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Ottawa Blocked The RCMP From Investigating The SNC Scandal & People Are Blaming Trudeau

The news broke on the day the election is to be called.
SNC Lavalin RCMP

The SNC-Lavalin scandal continues to follow the Liberals. On Sept. 11, the Globe and Mail reported that the Federal Government had blocked the RCMP from fully investigating the SNC-Lavalin case. The news comes just as the Prime Minister is about to call the federal election.

According to the report from Daniel Leblanc and Robert Fife, key members of Trudeau's cabinet have been blocked from answering any questions from the RCMP about the SNC-Lavalin case. The Liberal government has apparently refused to lift cabinet confidentiality from certain witnesses and evidence.

The RCMP is investigating whether there was obstruction of justice in the SNC-Lavalin case, but they will not carry on during the election. According to the report, the RCMP's policy is to not actively pursue any political cases during an election. The report also states that the RCMP is not launching a criminal investigation, at least not officially.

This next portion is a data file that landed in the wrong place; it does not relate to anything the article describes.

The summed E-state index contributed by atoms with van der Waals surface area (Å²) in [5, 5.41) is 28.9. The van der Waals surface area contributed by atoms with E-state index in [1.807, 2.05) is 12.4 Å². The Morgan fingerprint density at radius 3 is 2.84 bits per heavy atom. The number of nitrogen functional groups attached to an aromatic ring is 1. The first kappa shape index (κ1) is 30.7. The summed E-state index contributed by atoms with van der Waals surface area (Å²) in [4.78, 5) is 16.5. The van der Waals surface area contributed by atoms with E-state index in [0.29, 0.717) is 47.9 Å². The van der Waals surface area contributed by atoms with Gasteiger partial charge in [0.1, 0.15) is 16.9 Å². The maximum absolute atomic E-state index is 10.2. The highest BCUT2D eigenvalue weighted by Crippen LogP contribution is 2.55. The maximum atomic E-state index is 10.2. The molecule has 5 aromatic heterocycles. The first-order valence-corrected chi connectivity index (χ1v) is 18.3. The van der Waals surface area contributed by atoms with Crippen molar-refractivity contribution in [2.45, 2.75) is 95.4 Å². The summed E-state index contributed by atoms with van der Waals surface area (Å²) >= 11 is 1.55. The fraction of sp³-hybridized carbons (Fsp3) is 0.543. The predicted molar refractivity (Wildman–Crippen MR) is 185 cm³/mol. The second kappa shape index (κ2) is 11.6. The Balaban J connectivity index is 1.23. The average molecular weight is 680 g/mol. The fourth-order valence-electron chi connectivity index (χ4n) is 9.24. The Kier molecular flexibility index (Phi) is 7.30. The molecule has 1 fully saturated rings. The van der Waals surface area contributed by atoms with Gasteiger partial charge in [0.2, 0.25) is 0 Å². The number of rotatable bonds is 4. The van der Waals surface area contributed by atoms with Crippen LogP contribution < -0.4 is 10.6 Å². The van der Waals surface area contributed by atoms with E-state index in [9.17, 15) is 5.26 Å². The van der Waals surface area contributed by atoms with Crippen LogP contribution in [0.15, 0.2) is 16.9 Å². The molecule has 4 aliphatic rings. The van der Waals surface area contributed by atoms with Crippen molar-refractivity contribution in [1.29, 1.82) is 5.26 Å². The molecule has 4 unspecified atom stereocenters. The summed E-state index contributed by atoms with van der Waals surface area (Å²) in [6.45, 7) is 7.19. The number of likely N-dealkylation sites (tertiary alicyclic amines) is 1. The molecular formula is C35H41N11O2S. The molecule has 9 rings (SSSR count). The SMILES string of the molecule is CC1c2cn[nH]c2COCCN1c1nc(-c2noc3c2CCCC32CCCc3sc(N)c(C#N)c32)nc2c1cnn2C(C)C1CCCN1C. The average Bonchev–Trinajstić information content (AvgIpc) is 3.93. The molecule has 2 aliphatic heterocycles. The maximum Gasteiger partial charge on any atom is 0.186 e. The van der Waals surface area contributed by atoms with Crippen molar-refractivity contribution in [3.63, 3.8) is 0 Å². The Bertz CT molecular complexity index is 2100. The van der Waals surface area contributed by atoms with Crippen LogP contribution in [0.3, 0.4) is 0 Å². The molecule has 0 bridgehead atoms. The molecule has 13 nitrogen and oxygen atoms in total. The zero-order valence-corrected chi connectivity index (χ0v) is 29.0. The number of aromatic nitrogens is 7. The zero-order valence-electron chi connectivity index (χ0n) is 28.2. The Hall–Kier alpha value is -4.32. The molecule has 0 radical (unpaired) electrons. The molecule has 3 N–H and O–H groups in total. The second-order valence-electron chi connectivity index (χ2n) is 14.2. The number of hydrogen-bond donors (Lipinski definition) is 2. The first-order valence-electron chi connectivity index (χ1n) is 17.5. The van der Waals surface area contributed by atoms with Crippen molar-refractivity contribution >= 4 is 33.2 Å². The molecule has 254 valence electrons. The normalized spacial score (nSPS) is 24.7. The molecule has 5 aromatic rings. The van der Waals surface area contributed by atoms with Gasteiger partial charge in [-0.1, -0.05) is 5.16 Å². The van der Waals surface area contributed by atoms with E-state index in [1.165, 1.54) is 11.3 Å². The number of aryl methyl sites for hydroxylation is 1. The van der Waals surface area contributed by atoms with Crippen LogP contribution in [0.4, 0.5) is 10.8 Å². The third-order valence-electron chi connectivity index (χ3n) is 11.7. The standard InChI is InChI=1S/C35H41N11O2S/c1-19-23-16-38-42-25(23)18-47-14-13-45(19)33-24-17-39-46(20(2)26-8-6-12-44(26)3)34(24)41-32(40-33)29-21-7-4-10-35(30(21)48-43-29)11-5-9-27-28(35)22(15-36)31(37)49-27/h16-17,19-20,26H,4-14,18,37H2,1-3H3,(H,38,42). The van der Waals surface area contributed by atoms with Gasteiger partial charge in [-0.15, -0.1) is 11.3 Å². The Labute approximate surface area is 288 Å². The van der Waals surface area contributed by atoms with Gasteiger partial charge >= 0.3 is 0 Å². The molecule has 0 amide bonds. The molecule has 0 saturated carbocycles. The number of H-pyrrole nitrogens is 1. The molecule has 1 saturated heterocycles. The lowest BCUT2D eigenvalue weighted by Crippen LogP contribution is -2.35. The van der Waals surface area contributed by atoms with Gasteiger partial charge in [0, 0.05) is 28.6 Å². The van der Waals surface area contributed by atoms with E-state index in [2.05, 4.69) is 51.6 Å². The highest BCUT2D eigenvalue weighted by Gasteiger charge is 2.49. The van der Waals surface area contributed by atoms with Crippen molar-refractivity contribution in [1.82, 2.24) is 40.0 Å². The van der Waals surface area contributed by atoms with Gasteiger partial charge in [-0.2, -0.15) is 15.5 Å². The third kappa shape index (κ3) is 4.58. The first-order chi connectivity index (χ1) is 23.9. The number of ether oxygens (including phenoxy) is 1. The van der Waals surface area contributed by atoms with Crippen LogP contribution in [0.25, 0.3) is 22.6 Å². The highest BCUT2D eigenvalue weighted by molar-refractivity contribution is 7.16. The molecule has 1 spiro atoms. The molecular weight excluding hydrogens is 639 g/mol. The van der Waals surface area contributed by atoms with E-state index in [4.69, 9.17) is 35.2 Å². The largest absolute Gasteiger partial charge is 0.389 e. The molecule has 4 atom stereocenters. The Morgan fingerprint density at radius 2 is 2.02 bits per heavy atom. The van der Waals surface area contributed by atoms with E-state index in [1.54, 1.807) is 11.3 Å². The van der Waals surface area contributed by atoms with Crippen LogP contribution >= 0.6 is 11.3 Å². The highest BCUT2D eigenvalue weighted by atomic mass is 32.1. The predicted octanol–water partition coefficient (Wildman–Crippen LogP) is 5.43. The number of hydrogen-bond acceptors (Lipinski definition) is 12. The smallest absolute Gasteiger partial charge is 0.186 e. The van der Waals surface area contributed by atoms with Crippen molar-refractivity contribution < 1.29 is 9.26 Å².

The last time the RCMP launched an investigation leading up to an election was during the sponsorship scandal. In that instance, the Liberal party lost the 2006 election to Stephen Harper and the Conservatives.

Justice Department spokesman Ian McLeod told the Globe and Mail that the decision not to offer waivers for cabinet confidentiality "was made solely by the Clerk of the Privy Council as guardian of cabinet confidences." Justin Trudeau's director of communications also told the Globe and Mail that the Prime Minister's office had no involvement in that decision.

Despite that information, a number of Canadians on Twitter have expressly blamed Justin Trudeau for blocking the investigation. That includes PPC leader Maxime Bernier and conservative writer Ezra Levant.

It remains to be seen how this investigation will affect the course of the election. According to the CBC Poll Tracker, as of Sept. 10, the Liberal and Conservative parties are in a statistical tie. The federal election will take place on Oct. 21. 

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